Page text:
There are clear signs that electric vehicles are becoming affordable to mainstream car buyers.
At the end of May, Honda announced a new lower price for all-electric Fit EV, which now has a lease price of $259 a month—reduced from $389 per month. It’s a sweet deal. There is no down payment, unlimited mileage, free routine maintenance, collision coverage and even a 240-volt Leviton home charger thrown in. (Charger installation is not included.)
“We are lowering the price because the EV competitive landscape has changed,” Jessica Fini, a Honda spokesperson, told me. “To effectively compete in the EV market, we need a more competitive price.”
The pace of change in the EV price landscape is indeed moving fast. Just three days before Honda announced its lower lease price for the all-electric Fit, Chevrolet said the lease pricing for its 2014 Spark EV, will cost just $199 per month for 36 months (with $999 due at lease).
The magic number seems to be $199 a month, because that’s also the lease price for both the Nissan LEAF and all-electric Fiat 500e. Nissan requires an upfront down payment of $1,999, while the Fiat 500e matches the Spark EV’s $999 down payment. The all-electric version of the Ford Focus, which carries only slightly higher monthly lease than the rest of the pack, is offered at $284 a month, with $929 down.
All of the cars are available in California, but availability for the rest of the country is a crazy quilt. Check with your local dealer and carmakers’ websites.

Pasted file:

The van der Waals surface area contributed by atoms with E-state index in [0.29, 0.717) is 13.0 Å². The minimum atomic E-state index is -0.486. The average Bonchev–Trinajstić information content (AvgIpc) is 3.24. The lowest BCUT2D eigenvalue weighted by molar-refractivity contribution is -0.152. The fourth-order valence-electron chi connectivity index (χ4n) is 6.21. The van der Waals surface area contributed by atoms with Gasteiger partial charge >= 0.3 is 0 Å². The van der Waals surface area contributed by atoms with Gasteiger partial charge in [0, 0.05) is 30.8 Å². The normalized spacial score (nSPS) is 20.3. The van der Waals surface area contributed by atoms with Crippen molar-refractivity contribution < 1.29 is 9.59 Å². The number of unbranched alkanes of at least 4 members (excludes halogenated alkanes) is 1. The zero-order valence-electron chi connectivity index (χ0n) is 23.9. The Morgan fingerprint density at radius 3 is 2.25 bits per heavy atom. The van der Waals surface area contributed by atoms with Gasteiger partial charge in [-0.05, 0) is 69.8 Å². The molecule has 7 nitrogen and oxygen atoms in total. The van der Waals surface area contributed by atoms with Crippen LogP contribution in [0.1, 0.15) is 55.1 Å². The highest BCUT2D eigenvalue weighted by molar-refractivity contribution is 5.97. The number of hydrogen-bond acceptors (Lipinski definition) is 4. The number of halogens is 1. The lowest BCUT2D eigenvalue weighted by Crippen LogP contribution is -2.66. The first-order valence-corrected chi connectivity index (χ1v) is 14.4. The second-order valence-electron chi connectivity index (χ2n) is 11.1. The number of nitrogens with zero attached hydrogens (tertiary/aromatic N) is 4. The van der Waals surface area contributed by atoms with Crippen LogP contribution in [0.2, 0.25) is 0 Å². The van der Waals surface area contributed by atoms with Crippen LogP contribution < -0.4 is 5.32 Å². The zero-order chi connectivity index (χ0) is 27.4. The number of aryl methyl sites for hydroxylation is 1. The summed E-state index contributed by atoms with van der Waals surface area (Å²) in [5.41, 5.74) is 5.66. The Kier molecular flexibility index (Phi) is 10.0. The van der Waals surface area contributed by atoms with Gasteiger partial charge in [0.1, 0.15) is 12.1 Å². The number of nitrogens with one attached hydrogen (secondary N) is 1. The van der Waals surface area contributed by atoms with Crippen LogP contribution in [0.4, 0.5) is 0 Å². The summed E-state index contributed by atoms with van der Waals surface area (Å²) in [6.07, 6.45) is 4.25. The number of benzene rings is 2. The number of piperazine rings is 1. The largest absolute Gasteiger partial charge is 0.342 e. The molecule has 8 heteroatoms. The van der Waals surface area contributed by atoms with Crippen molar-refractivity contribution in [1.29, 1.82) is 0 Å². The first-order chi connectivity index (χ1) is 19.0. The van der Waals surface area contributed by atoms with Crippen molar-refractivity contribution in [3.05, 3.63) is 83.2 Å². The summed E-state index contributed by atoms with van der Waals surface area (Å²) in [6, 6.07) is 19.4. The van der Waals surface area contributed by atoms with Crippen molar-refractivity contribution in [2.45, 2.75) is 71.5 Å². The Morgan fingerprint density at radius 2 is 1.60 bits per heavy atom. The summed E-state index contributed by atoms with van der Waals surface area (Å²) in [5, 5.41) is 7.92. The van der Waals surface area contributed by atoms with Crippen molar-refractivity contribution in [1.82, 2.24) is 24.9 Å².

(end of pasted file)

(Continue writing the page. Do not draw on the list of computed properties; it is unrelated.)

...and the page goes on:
These vehicles generally go about 80 to 90 real-world miles on a single charge—so in many ways the electric car shopper should choose the best model based on desired vehicle style. The Ford Focus Electric and Fiat 500e usually get the highest marks for looks.
But the available of five different pure electric models—all available for around $200 a month—is unprecedented. It blasts stereotypes and complaints that electric cars are too expensive, and that the market lacks real consumer choice. And regardless of the model you might decide to bring home, all of them produce absolutely zero emissions at the tailpipe—and give owners the opportunity to fuel their car at home for the equivalent of less than half the cost of a gallon of gasoline.
Article by Brad Berman, appearing courtesy ebay Green Driving.